Pre-Columbian Earth Builders of the Amazon  

Jonas Gregorio de Souza

Continuing advances in the archaeology of the Amazon have changed long-standing misconceptions about the rainforest as a homogeneous, nearly pristine environment occupied by small, scattered groups. Massive archaeological sites, deep deposits of anthropogenic soils, and earthworks found over thousands of kilometers now testify to the scale and intensity of past human impact in some parts of the Amazon. However, debate persists about the extent of such transformations, as distinct environments within the Amazon Basin (floodplains, savannas, seasonal forests) reveal different scales and intensities of pre-Columbian landscape modification. In that context, the discovery of hundreds of geometric earthen enclosures in the southern rim of the Amazon is proving that some areas that were previously considered virtually untouched forest may have been densely settled in the past. Although regional variations exist, most southern Amazonian enclosures appear to be defensive earthworks built at the turn of the second millennium ce, a period recognized by archaeologists as one of escalating population densities, migrations, and warfare across the Amazon Basin.


The Putumayo Atrocities  

Angus Mitchell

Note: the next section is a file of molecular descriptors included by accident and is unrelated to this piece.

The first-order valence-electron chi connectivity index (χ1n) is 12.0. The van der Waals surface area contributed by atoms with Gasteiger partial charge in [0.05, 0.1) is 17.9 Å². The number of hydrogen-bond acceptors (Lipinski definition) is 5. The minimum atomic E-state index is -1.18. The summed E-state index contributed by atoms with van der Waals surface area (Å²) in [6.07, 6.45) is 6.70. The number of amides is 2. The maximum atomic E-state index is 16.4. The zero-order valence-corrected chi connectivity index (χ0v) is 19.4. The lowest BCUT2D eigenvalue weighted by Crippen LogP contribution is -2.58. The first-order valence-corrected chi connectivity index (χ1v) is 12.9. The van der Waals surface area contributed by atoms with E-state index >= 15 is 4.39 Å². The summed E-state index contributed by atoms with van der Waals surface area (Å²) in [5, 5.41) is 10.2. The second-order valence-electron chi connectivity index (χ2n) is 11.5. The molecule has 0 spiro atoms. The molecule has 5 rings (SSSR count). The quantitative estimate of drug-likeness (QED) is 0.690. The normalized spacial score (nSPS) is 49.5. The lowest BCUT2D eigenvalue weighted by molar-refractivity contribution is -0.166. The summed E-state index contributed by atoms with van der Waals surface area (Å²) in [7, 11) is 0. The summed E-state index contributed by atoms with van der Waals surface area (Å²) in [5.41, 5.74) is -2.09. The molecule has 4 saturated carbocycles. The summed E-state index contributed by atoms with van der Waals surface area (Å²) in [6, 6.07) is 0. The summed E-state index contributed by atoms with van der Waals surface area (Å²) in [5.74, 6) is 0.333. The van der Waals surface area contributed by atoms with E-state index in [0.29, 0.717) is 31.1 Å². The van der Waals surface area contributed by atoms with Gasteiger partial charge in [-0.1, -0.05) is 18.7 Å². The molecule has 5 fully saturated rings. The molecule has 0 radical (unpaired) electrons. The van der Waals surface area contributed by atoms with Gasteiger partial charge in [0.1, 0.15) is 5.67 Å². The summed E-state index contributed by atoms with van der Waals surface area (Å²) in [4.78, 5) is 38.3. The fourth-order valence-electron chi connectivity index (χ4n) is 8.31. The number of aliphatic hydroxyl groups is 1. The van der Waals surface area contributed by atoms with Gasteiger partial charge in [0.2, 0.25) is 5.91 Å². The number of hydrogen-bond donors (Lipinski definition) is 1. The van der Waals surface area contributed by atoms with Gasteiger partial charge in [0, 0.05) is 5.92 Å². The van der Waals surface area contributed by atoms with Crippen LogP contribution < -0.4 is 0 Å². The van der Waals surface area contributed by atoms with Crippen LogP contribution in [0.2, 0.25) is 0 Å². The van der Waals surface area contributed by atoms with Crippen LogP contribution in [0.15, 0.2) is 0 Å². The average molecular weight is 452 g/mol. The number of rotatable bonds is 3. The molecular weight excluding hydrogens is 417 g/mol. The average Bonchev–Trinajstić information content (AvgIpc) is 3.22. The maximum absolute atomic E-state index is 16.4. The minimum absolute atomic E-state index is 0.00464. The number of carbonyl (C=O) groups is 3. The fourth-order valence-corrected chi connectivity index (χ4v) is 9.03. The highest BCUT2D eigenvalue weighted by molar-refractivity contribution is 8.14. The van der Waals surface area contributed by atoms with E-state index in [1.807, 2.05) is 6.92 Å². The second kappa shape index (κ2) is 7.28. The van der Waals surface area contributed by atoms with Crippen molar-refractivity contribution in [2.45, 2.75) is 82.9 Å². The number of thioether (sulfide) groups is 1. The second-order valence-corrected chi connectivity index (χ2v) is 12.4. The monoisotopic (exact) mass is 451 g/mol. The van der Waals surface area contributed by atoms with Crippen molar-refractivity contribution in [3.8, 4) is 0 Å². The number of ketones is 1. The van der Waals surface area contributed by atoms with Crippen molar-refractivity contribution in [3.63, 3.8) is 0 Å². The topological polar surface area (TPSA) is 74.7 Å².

The Putumayo atrocities allude to an outrage that made international headlines between 1909 and 1913. The evolving press story drew public attention to the extreme exploitation of people and environment by a British-owned extractive rubber company in a contested region of the northwest/Upper Amazon bordering Peru, Colombia, and Brazil. The scandal contributed to the demise of the “boom” in the extractive rubber industry in the Amazon. Claims of atrocities were brought initially to the attention of the Anti-Slavery and Aborigines’ Protection Society (ASAPS) in London. Humanitarian pressure triggered a series of official investigations undertaken by the governments of Britain, Peru, the United States, and the Vatican. The British foreign secretary, Sir Edward Grey, dispatched the consul general in Brazil, Roger Casement, to investigate. Casement made two separate journeys into the region in 1910 and 1911. In 1912, a British government Blue Book was published containing his reports and oral testimony gathered from British-Caribbean subjects recruited by the company to act as overseers. This was followed by a parliamentary select committee inquiry held in London that ran from October 1912 to April 1913. The US government organized their own commission of inquiry and published their own report. Despite the acreage of text produced, the efforts to help the rainforest communities proved too little too late. By the time the investigations had been undertaken, and the reports published, the main Indigenous communities living across the territory had been largely worked to death, displaced, or hunted down. In July 1914, an amendment to the Slavery Bill was passed in the British Houses of Parliament requiring transnational companies to assume humane responsibility and care for their workforce in whatever territories they operated. However, as Europe collapsed toward war, the legislation was never enshrined into international law, and this remains one of the unrealized goals of international labor relations to this day. Nevertheless, the Putumayo atrocities endure as the most closely documented and described incidents of the last years of the Amazon rubber boom and allow for consideration of the unfathomable human cost in a particularly vicious moment of untrammeled international colonial capitalism in South America.